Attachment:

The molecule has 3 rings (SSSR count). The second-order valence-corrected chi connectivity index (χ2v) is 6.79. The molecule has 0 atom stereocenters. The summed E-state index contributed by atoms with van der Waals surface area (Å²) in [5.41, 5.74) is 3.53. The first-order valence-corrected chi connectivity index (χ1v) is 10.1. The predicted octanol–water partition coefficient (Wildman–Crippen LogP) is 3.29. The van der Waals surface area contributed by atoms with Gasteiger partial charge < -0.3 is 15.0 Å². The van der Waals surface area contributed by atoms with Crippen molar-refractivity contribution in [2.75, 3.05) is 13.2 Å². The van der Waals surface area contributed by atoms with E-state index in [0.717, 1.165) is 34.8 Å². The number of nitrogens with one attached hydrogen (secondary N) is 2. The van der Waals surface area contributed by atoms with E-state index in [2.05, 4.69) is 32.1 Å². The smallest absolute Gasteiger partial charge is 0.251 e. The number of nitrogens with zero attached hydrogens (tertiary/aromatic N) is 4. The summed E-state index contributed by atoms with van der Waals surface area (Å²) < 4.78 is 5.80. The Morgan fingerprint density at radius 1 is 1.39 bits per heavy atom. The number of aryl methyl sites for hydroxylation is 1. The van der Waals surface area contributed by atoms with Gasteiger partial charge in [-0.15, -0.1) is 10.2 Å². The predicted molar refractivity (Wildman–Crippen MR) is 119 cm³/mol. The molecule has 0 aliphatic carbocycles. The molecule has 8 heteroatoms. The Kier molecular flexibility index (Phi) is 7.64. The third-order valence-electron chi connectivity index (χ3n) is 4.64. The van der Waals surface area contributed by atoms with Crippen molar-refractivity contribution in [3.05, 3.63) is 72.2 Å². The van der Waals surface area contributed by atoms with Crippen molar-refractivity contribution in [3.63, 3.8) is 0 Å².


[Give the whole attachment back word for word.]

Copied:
The molecule has 3 rings (SSSR count). The second-order valence-corrected chi connectivity index (χ2v) is 6.79. The molecule has 0 atom stereocenters. The summed E-state index contributed by atoms with van der Waals surface area (Å²) in [5.41, 5.74) is 3.53. The first-order valence-corrected chi connectivity index (χ1v) is 10.1. The predicted octanol–water partition coefficient (Wildman–Crippen LogP) is 3.29. The van der Waals surface area contributed by atoms with Gasteiger partial charge < -0.3 is 15.0 Å². The van der Waals surface area contributed by atoms with Crippen molar-refractivity contribution in [2.75, 3.05) is 13.2 Å². The van der Waals surface area contributed by atoms with E-state index in [0.717, 1.165) is 34.8 Å². The number of nitrogens with one attached hydrogen (secondary N) is 2. The van der Waals surface area contributed by atoms with E-state index in [2.05, 4.69) is 32.1 Å². The smallest absolute Gasteiger partial charge is 0.251 e. The number of nitrogens with zero attached hydrogens (tertiary/aromatic N) is 4. The summed E-state index contributed by atoms with van der Waals surface area (Å²) < 4.78 is 5.80. The Morgan fingerprint density at radius 1 is 1.39 bits per heavy atom. The number of aryl methyl sites for hydroxylation is 1. The van der Waals surface area contributed by atoms with Gasteiger partial charge in [-0.15, -0.1) is 10.2 Å². The predicted molar refractivity (Wildman–Crippen MR) is 119 cm³/mol. The molecule has 0 aliphatic carbocycles. The molecule has 8 heteroatoms. The Kier molecular flexibility index (Phi) is 7.64. The third-order valence-electron chi connectivity index (χ3n) is 4.64. The van der Waals surface area contributed by atoms with Crippen molar-refractivity contribution in [3.05, 3.63) is 72.2 Å². The van der Waals surface area contributed by atoms with Crippen molar-refractivity contribution in [3.63, 3.8) is 0 Å².